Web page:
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Directed by Gabriel Bartalos
Written by Gabriel Bartalos
Starring Jason Dugre, Katy Sullivan, Peter Iasillo Jr., Jack Doroshow, Warwick Davis, Bob Zmuda, George Clayton Johnson, Albert Strietmann, Peter Strietmann, Adria Pearl, Andy Forrest, Matt Rose, Charles Schneider, Brian Steele, Kurt Carley, John Deall, Benoît Lestang, Jim O’Donoghue, Efren Gudino, Grace O’Doherty, Justin McLoughlin, Paul Michael Bolan, & featuring The Damned!

Absurdist horror is a hard pill to swallow for some. I understand why. Most horror deals with the fear of the unknown (be it something as simple as what is making that sound in the shadowy closet to more complex horrors involving otherworldly fears the mind can’t even comprehend). There is a satisfaction had with being able to identify, quantify, understand, and hopefully overcome the horrors in horror films, hence the big reveal of the monster and the hint of its defeat in the final act of probably 90% of mainstream horror films. But absurdist horror isn’t like that and it often leaves you more confused and even a little frustrated by the time it all ends offering up next to no resolution or at the very most, something you have to bend your brain around a few times in order to have a vague notion of what it all meant. SAINT BERNARD is one of those absurdist horror films. It’s also a really fantastic ride, despite the fact that I’m not sure I understand it all.

I think SAINT BERNARD begins with a young boy named Bernard who has one dream; to become a musical composer. Brandishing a conducting baton whittled down from a two-by-four, the young boy seems to be taught by his uncle, conducting an orchestra that isn’t there and listening to music that seemingly only occurs in Bernard’s head. The scene soon juts forward to Bernard as an adult (played by Jason Dugre) who seems to have a nervous breakdown in front of his orchestra and a full audience (including his parents). Bernard himself tells the viewer, “This is when I lost my mind.” And this is where the film goes from slightly odd to downright batshit. Flitting from decayed urban landscapes to the desert to underwater to the open road and back again, Bernard finds the severed head of a dog and meets various different people (including LEPRECHAUN’s Warwich Davis and the band The Damned) looking for guidance, advice, or simply survival to find his way back to sanity and purpose.

I guess I could wrack my brain and try to divulge the secret meaning behind all of the images and sounds I was affronted with during the span of this film. I feel it deals with searching for purpose after suffering a crumbling disappointment—of course I could be completely wrong.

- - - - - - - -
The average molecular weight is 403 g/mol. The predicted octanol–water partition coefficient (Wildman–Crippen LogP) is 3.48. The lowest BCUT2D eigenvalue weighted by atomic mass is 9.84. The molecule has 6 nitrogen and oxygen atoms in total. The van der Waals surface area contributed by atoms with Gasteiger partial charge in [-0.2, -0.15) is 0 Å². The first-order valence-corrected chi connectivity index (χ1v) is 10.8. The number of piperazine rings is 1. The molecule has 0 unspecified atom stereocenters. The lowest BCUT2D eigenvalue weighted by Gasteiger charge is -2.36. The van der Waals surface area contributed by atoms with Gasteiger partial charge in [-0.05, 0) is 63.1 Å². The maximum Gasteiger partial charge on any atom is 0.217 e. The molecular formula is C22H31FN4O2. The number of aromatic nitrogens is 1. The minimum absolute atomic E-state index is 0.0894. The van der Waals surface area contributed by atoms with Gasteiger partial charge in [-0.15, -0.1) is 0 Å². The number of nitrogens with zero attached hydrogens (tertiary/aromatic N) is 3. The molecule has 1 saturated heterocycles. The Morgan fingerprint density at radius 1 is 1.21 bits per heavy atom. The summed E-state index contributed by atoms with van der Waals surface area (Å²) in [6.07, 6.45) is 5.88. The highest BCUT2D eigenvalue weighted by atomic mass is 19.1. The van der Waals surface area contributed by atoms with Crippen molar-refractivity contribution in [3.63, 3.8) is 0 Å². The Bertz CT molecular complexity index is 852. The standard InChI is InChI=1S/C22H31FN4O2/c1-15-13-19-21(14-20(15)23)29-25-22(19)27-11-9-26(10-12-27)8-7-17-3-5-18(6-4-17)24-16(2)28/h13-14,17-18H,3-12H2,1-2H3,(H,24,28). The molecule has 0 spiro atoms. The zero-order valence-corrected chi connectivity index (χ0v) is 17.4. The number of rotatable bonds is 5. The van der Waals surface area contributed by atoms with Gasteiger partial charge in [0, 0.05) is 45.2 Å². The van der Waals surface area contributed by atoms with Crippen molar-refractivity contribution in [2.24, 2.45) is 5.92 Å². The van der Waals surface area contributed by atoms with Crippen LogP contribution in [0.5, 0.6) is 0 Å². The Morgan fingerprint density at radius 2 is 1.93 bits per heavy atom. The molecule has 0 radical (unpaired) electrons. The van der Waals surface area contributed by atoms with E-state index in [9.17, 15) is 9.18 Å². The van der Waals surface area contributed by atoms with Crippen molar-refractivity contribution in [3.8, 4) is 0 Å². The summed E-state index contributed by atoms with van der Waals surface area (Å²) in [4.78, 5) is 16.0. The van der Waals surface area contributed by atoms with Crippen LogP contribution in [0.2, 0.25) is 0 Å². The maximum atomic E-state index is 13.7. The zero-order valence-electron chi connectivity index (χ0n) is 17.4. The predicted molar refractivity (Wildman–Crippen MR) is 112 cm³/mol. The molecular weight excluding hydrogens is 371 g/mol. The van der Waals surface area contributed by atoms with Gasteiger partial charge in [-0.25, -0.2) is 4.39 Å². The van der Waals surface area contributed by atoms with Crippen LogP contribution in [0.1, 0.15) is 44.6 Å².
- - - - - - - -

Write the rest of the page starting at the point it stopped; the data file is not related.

The thing is, about twenty minutes in, I let all of this go. Instead of trying to figure everything out, I simply sat back and enjoyed the barrage of amazing effects, gory gratuitousness, weird antics, and bizarre sounds. Director and writer Gabriel Bartalos has worked on some amazing films providing amazing special effects for everything from TEXAS CHAIN SAW MASSACRE 2 to DARKMAN to GODZILLA to the BASKET CASE series and beyond. A lot of these amazing effects are on display here, beginning with the disgusting severed dog head, but also showing fully automated faces, practical effects monstrosities, severed appendages, and splatters upon splatters of blood. There is a history in horror that many effects gurus are given freedom to direct scenes involving their effects, but this film proves that Bartalos can actually make an entire film. With only one other film under his belt as filmmaker (SKINNED DEEP, a film I immediately bought after seeing SAINT BERNARD), Bartalos is someone I will definitely be looking out for.

There is a thru-way for this meandering fever dream. Barnard is the person we experience this entire nightmare through not unlike cult filmmaker Jodorowski himself in such films as EL TOPO and SANTA SANGRE. Not all of it makes sense or follows the regular laws of our reality. Instead, it feels like quite a few dreams thread together with one guide. SAINT BERNARD is only for those who like their horror experimental and dirty. It’s not for everyone. But I hope it does find its audience because I am one who might not get it completely, but loved every depraved and wicked moment of this trippy horror masterpiece and would love to see more movies like it.